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Rio Grande Valley Ponders Tourism Drop

February 20, 2013 by   - () Leave a Comment

RV Parks located along the Rio Grande Valley in South Texas are feeling the effects of multiple factors that are cutting into the tourism business this winter.

A tough economy that has shrunk retirement nest eggs has helped cut the number of snowbirds in the Rio Grande Valley this year, Winter Texans said Monday.

Meanwhile, younger retirees in northern states are not spending their golden years on RVs bound for the Sunbelt, they said.

Managers at Park Place Estates RV Resort in Harlingen and First Colony Mobile and RV Park in San Benito said occupancy is down nearly 50% during the winter’s peak months, according to The Coastal Current.

“We’re down all the way around compared to other years,” First Colony’s manager Sally Richardson said about the park where 75 of 149 sites are occupied. “I think other parks are in the same boat. We’re not doing the business this year as we did in the past.”

Researchers at the University of Texas-Pan American are asking Winter Texans to take a new online survey to determine why a newly released bi-annual study shows numbers dropped from a record of 144,000 in 2009-10 to 133,000 in 2011-12. Click here to view the survey.

But the researchers also want to know why younger retirees are not coming here, Penny Simpson, director of the university’s Valley Markets and Tourism Research Center, said.

“The big question is the Baby Boomers and why they’re not traveling or wintering like their parents,” Simpson said.

As the number of Winter Texans dropped, Simpson said, so did their buying power, falling from $803 million in 2009-10 to $751 million in 2011-12.

It’s the first time the university is asking Winter Texans to participate in an online survey, she said.

“It’s designed to find out what they think about the Valley and their park, specifically,” Simpson said. “We want to know what they like in the parks and how we can make changes at the parks to make sure we’re accommodating the needs and wants of the current and future Winter Texans.”

Winter Texans are aging and younger retirees are not replacing them, Simpson said.

The university’s new study shows Winter Texans’ average age has continued to climb, reaching 71.2 years last year, Simpson said.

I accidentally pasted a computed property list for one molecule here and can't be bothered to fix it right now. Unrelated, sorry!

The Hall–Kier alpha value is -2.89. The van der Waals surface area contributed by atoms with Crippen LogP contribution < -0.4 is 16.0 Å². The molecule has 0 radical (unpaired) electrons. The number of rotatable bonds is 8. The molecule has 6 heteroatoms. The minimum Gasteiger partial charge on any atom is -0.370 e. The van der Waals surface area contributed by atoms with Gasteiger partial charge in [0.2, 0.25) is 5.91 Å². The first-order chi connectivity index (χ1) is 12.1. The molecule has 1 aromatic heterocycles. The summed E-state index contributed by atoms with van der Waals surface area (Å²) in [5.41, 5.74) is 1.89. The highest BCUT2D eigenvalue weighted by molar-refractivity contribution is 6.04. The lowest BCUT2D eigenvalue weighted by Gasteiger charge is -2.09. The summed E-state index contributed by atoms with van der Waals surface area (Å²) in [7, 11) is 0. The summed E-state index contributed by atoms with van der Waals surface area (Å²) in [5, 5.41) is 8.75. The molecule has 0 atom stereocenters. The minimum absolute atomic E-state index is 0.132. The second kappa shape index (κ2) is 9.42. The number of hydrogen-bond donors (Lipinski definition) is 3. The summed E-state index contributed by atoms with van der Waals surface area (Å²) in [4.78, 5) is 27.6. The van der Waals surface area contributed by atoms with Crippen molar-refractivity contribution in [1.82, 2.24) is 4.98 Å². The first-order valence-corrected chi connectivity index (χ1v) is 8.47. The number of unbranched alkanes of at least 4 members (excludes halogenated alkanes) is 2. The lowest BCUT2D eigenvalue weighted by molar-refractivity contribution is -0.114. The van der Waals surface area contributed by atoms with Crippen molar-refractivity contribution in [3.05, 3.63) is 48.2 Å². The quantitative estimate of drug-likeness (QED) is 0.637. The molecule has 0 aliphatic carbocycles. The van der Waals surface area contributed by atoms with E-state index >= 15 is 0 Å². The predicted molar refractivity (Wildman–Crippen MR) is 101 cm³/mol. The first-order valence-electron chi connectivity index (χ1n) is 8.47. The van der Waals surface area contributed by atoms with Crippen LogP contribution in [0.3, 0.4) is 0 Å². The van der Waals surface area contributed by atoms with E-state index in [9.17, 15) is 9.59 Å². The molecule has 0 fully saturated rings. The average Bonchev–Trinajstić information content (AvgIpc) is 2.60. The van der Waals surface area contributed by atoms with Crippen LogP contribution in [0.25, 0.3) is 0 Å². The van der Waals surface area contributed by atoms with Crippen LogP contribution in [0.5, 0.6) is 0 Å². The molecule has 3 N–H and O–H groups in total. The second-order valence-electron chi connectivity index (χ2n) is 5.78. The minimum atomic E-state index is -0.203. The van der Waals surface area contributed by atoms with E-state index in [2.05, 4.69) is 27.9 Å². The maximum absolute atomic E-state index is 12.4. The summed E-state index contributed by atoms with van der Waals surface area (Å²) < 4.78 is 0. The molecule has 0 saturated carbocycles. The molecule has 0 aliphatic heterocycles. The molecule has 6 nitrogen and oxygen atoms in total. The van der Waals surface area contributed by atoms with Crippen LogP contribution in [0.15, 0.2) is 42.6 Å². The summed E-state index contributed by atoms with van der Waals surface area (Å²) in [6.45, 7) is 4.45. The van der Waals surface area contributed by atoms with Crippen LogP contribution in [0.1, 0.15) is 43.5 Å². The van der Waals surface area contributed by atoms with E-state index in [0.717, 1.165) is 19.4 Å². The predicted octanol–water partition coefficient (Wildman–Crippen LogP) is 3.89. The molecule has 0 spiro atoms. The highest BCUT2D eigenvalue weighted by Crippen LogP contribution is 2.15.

Winter Texans’ Comments

The drop in occupancy numbers is big news at Valley parks, Winter Texans said.

“You look at some parks and you see quite a few empty lots, which were full when we first came down,” said Regina McInervey, a retired economic development officer from Mokena, Ill., who has wintered at Bit-O-Heaven RV and Mobile Home Park in Donna since 2004.

“I think people are dying off and the younger ones don’t seem to be coming down because they’re working longer,” McInervey said.

Jan Stumbo, a retired print shop worker from Boone, Iowa, said many retirees are not returning to the Valley because they lost much of their retirement nest eggs during the recession.

“My parents came down here and that’s one reason we’re down here,” said Stumbo, who has wintered at Park Place since 2010. “But my son says, ‘I’ll never retire at 65. I’ll work til I’m 75.’”

The Valley’s RV parks offer good amenities and plenty of activities to at-tract retirees to the area, Stumbo said.

“There’s more than enough to do around here,” she said.

But Doris Croasmun said younger retirees stay away from traditional park activities like arts and crafts workshops.

“The younger people seem to be more into going places and seeing things like concerts,” said Croasmun, a housewife from Struthers, Ohio, who has wintered at Park Place since 1995. “They don’t learn crafts from their parents and grandparents. They haven’t picked up on a lot of things we enjoy doing.”

Attendance dropped from 1,800 last year to 2,000 at the Rio Grande Valley Wood Carvers Show in San Juan last month, said Barbara Humphrey, a registered nurse from Illinois who first came to the Valley in 1997.

Humphrey said younger retirees are not spending their winters in RVs.

“The Baby Boomers are afraid to get out and adventure because they don’t have the money,” said Humphrey, another winter resident at Bit-O-Heaven. “They’re used to everything being upscale and high-tech so they stay home.”

The fear of Mexico’s drug violence spilling into the Valley may have kept other retirees away this year, Humphrey said.

“I’m scared to go to Mexico now,” she said. “People might be scared of the Valley.”

High gas prices may have contributed to keeping some retirees home this year, Bruce Nordin, a retired paper factory worker, said. Nordin, who spends the winter at Park Place Estates, said it costs him about $2,400 to drive his RV to and from Cloquet, Minn.

“Times are tough up north — tougher than they are here,” Nordin said as he worked on a wood carving at Park Place’s recreation building.

McInervey said Valley tourism officials should put more marketing dollars in RV trade magazines to attract more retirees from northern states.

“I haven’t seen the ads from here,” McInervey said. “I think the Valley really should advertise. (The cost of living) is so reasonable down here.”

Simpson said budget cuts may have led to a reduction in advertizing aimed at northern markets.

Courtney Junkin, events coordinator at the Harlingen Convention and Visitors Bureau, said the agency advertises in northern markets to attract the next generation of retirees.

She referred further questions to agency Marketing Director Sonny Martinez, who was out of the office and unavailable for comment Monday, she said.

 

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